Seahorses and sight: Seahorse eyes do not work in unison like human eyes do, so these fish can actually see in two different directions at the same time. With eyes moving independently of each other (one looking in front, one looking behind), the animal has a full 360-degree picture of its surroundings!
Because of their forward-facing position on the animal’s head, scientists believe that seahorse eyes enable binocular vision (which humans and many other species share). This type of vision is used to locate prey and assist with the small crustaceans that make up the bulk of their diet.
Frogs and hearing: It’s true that frogs do not have outside ears that direct sound inward to the eardrum as humans do. But most frogs do have an eardrum of sorts, an inner ear, and a middle ear. They hear with these structures and one more – their lungs! A frog has an unbroken air link from the lungs to the eardrums. Scientists think this link serves two purposes: to help the frog locate sound and possibly to protect its ears from its own raucous calls.
You can learn more about these remarkable life forms by visiting the Frogs! A Chorus of Color exhibit at the National Aquarium. Frogs are among the most visually stunning, vocally pleasing, and adaptive life forms on earth, but their chorus is fading due habitat destruction, climate change, and pollution. The beauty and elegance of frogs is often overlooked, but we invite you to take a closer look! And a good listen!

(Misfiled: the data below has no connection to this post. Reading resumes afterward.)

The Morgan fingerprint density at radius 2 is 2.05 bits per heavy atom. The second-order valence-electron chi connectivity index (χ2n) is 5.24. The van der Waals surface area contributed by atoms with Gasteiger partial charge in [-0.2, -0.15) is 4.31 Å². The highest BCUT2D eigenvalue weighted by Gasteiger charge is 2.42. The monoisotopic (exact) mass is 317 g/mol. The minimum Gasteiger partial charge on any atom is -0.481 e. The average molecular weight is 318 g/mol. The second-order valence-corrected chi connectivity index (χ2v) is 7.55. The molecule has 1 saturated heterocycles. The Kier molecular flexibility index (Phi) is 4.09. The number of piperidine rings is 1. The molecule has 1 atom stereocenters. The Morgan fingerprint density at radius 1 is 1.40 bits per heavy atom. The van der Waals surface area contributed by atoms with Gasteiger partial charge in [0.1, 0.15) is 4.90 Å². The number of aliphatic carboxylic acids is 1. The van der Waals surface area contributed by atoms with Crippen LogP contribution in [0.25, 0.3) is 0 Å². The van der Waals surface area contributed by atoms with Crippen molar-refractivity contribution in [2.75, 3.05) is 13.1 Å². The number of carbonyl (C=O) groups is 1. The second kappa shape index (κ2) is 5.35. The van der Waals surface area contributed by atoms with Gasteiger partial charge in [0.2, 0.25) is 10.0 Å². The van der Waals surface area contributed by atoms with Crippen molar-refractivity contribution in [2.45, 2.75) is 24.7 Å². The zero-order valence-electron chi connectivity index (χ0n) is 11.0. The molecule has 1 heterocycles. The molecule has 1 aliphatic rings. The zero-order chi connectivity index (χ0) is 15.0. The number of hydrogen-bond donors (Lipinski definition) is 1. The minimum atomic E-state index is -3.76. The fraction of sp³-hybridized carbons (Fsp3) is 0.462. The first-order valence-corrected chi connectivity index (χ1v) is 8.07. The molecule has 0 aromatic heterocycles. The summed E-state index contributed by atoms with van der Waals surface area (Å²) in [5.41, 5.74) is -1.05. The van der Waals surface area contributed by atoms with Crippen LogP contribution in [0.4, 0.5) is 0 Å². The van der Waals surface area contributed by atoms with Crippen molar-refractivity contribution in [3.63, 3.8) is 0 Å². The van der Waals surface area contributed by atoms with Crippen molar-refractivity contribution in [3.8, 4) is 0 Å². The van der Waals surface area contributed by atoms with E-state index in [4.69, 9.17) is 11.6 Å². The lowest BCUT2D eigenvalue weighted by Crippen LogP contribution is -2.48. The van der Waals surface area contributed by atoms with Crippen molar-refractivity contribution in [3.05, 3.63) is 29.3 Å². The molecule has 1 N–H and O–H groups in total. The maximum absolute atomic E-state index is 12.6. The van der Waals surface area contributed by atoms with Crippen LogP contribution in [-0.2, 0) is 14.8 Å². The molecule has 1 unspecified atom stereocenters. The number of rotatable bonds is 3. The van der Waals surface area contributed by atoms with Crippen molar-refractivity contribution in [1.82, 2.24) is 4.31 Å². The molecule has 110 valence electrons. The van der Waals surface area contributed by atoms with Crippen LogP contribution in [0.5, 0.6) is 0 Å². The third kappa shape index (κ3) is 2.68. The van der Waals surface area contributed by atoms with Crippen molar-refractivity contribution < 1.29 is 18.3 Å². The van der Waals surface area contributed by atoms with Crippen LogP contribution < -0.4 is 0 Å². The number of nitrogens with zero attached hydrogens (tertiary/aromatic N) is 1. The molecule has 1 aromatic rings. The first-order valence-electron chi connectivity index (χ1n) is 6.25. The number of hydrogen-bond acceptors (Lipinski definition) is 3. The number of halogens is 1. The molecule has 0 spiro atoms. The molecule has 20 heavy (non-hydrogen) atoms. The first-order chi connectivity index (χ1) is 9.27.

Damselfish and smell: Marine scientists working on Australia’s Great Barrier Reef have uncovered evidence that baby damselfish, only a centimeter long, manage to find the way to their home coral reef across miles of open sea by using their sense of smell!
In damsels and other fish, a pair of tiny nostril-like holes, called nares, open to a chamber lined with sensory pads. When water moves across these pads, chemical signals incite the fish to react. In baby damsels, the chemical makeup or “smell” of home (a rich mixture of the proteins and amino acids emitted by corals) encourages them to chose a current that leads to their original reef.
Sea anemones and touch: The sea anemone’s acute sense of touch has two very important roles – feeding and protection. Tentacles surround the end of the anemone’s body and mouth and each is lined with nematocysts, or stinging cells. Small sensory hairs on these cells can detect even the slightest touches and subtlest vibrations in the water. When the anemone senses prey – or a potential predator – it triggers the release of venom-laden, harpoon-like structures, paralyzing the food or enemy! Only the clownfish is immune to the sea anemone’s sting.
Catfish and taste: Imagine a big swimming tongue; in a way, that’s what a catfish is. The smooth scaleless skin of this fish is completely covered with taste buds – 250,000 cover a 6-inch-long catfish. (Humans, by contrast, have only 10,000!)
Most fish that have taste buds have only a few located in or near the mouth, but a catfish has dense concentrations of them in its mouth, as well as on its fins, back, belly, sides, and tail. Those covering the body detect chemicals to help locate food, even in dark, muddy water. The highest concentrations on the outside of the body are on its long, tapered whiskers, or barbels, which it uses as feelers to cautiously sample food before eating.